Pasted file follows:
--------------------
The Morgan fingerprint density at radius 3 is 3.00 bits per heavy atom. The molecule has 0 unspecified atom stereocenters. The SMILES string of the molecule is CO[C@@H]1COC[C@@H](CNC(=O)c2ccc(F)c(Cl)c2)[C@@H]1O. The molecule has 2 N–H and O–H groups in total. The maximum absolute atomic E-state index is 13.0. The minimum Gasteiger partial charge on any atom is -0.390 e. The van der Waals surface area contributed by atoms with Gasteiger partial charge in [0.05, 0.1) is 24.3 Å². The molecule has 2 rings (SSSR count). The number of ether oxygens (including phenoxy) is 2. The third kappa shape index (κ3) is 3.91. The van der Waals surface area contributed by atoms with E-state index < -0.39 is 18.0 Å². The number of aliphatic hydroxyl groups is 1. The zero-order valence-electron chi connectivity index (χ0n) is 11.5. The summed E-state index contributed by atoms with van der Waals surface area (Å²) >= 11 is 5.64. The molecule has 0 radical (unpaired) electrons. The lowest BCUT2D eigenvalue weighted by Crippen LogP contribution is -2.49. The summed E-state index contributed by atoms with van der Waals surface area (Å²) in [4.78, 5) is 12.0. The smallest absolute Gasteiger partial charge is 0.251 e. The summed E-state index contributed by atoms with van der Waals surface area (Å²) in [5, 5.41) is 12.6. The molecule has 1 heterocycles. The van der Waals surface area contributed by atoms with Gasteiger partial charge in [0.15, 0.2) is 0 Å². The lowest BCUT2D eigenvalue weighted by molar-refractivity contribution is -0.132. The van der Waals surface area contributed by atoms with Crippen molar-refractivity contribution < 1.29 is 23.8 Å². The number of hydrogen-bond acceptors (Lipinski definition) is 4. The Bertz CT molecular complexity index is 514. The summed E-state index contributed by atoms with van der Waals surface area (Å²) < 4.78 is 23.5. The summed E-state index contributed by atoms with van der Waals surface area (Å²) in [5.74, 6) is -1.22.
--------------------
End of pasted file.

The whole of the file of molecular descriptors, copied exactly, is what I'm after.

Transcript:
The Morgan fingerprint density at radius 3 is 3.00 bits per heavy atom. The molecule has 0 unspecified atom stereocenters. The SMILES string of the molecule is CO[C@@H]1COC[C@@H](CNC(=O)c2ccc(F)c(Cl)c2)[C@@H]1O. The molecule has 2 N–H and O–H groups in total. The maximum absolute atomic E-state index is 13.0. The minimum Gasteiger partial charge on any atom is -0.390 e. The van der Waals surface area contributed by atoms with Gasteiger partial charge in [0.05, 0.1) is 24.3 Å². The molecule has 2 rings (SSSR count). The number of ether oxygens (including phenoxy) is 2. The third kappa shape index (κ3) is 3.91. The van der Waals surface area contributed by atoms with E-state index < -0.39 is 18.0 Å². The number of aliphatic hydroxyl groups is 1. The zero-order valence-electron chi connectivity index (χ0n) is 11.5. The summed E-state index contributed by atoms with van der Waals surface area (Å²) >= 11 is 5.64. The molecule has 0 radical (unpaired) electrons. The lowest BCUT2D eigenvalue weighted by Crippen LogP contribution is -2.49. The summed E-state index contributed by atoms with van der Waals surface area (Å²) in [4.78, 5) is 12.0. The smallest absolute Gasteiger partial charge is 0.251 e. The summed E-state index contributed by atoms with van der Waals surface area (Å²) in [5, 5.41) is 12.6. The molecule has 1 heterocycles. The van der Waals surface area contributed by atoms with Gasteiger partial charge in [0.15, 0.2) is 0 Å². The lowest BCUT2D eigenvalue weighted by molar-refractivity contribution is -0.132. The van der Waals surface area contributed by atoms with Crippen molar-refractivity contribution < 1.29 is 23.8 Å². The number of hydrogen-bond acceptors (Lipinski definition) is 4. The Bertz CT molecular complexity index is 514. The summed E-state index contributed by atoms with van der Waals surface area (Å²) < 4.78 is 23.5. The summed E-state index contributed by atoms with van der Waals surface area (Å²) in [5.74, 6) is -1.22.